What’s more, the CHRO is responsible for spearheading environmental, social, and corporate governance (ESG) goals. Increasingly ambitious ESG goals and investor appetite toward companies with this focus place the CHRO in a position to take ownership of this topic.
This is compounded by the CEO’s evolving role. According to the 2022 Edelman Trust Barometer, employees have more faith in their CEO than in government leaders, journalists, or any other CEOs. Also, 60% of employees expect their CEO to speak out on social and political issues they care about. This changing role of the CEO leaves room for the CHRO to understand employee sentiment and counsel the CEO on when to speak up and what to say.
With these factors combined, we expect that 2023 will be the year in which the CHRO solidifies its position as an irreplaceable part of the board and a key advisor to the CEO.
5. HR enters the metaverse
Gartner predicts that by 2026, 25% of people will spend at least one hour per day in the metaverse. This means that the leading organizations in this space will use 2023 as the starting point for some of these activities, including virtual events, employee onboarding, career fairs, and meetings.
There’s also potential to use the metaverse for workplace learning and training. Meta is investing $150 million in creating an immersive learning ecosystem that will make learning more accessible through the metaverse.
The few organizations that have started to leverage the potential of the metaverse will have a more modern employer brand, more engaging interactions with remote candidates, and can even drive productivity for the organization.
We believe that in 2023, a select group of organizations will set themselves apart by investing in the metaverse. These will be not only large enterprises with custom-designed metaverse environments but also innovative small businesses utilizing virtual workspace software.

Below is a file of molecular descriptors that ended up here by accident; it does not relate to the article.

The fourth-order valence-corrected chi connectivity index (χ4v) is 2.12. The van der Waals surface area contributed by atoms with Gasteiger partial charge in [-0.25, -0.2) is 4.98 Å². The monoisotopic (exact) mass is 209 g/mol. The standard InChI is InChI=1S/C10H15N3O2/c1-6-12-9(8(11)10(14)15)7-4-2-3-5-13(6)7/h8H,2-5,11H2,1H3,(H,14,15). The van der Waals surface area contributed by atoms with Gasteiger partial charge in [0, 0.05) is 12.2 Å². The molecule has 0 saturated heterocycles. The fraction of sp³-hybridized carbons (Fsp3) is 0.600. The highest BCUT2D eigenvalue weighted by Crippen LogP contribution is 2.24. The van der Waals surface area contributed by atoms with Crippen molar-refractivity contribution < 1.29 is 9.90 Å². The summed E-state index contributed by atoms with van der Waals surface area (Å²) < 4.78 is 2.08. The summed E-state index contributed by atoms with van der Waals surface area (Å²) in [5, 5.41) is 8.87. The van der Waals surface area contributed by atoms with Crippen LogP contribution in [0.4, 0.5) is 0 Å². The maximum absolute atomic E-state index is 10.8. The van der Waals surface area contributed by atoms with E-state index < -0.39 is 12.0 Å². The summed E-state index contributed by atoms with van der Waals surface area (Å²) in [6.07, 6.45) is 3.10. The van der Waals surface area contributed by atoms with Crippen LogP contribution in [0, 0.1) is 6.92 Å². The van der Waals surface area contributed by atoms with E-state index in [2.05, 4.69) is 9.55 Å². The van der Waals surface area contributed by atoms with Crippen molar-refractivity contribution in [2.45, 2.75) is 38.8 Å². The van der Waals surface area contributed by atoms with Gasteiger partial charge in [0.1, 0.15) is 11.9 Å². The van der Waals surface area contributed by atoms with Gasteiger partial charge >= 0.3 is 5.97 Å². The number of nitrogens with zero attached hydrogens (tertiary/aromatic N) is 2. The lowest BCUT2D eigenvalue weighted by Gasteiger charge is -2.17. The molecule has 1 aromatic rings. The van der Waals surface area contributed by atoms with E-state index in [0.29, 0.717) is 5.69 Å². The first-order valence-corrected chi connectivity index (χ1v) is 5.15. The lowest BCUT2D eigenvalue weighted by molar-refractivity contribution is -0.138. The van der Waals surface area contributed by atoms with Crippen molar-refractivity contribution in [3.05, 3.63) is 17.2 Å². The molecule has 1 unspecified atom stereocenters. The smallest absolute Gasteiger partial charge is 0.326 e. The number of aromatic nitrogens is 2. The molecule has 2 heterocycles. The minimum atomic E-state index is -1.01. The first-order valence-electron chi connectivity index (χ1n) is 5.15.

HR plays a crucial role in helping the organization figure out how to use the technology best. They will need to develop new hybrid working policies to ensure healthy metaverse working practices and teach leaders how to lead in this new environment. The golden rule should always be: Don’t do anything in the digital world that you wouldn’t do in a physical workplace.
It also provides HR with a unique opportunity to redesign the (virtual) workspace beyond the traditional, often uninspiring office environment. The layout of a space influences how people use it. A round table invites discussion, while a rectangular table tends to be more hierarchical, with the boss seated at the head of the table.
The metaverse opens up the possibility of reimagining a productive, collaborative, and creative work environment unconstrained by physical norms. The lack of physical norms also creates additional opportunities for disability inclusion.
Despite the hype, we want to stress that the metaverse is a means to an end. It should drive business performance and employee experience and shouldn’t distract from the core business.
6. Creating purpose-driven organizations
2023 is also the year in which HR will focus on creating purpose-driven organizations.
One of the fundamental shifts we’ve seen in the past couple of years is the importance of purpose in today’s organizations. This is the result of 4 driving forces:
- COVID. Almost two-thirds of US workers admit the pandemic has dramatically shifted their priorities. 82% indicate that it is important for a company to have a purpose.
- Automation. Mundane and repetitive tasks are the first to be automated, with this in mind, 81% of workers believe that automation will lead to more meaningful work.
- Demographic changes. Both Millennials and Gen Z’ers prioritize values and purpose more than their older counterparts, while a retired population may decide to work longer if the work matters to them.
- Changing psychological contract. The anti-work movement in the US, quiet quitting, and the lying flat movement in China show changed work expectations.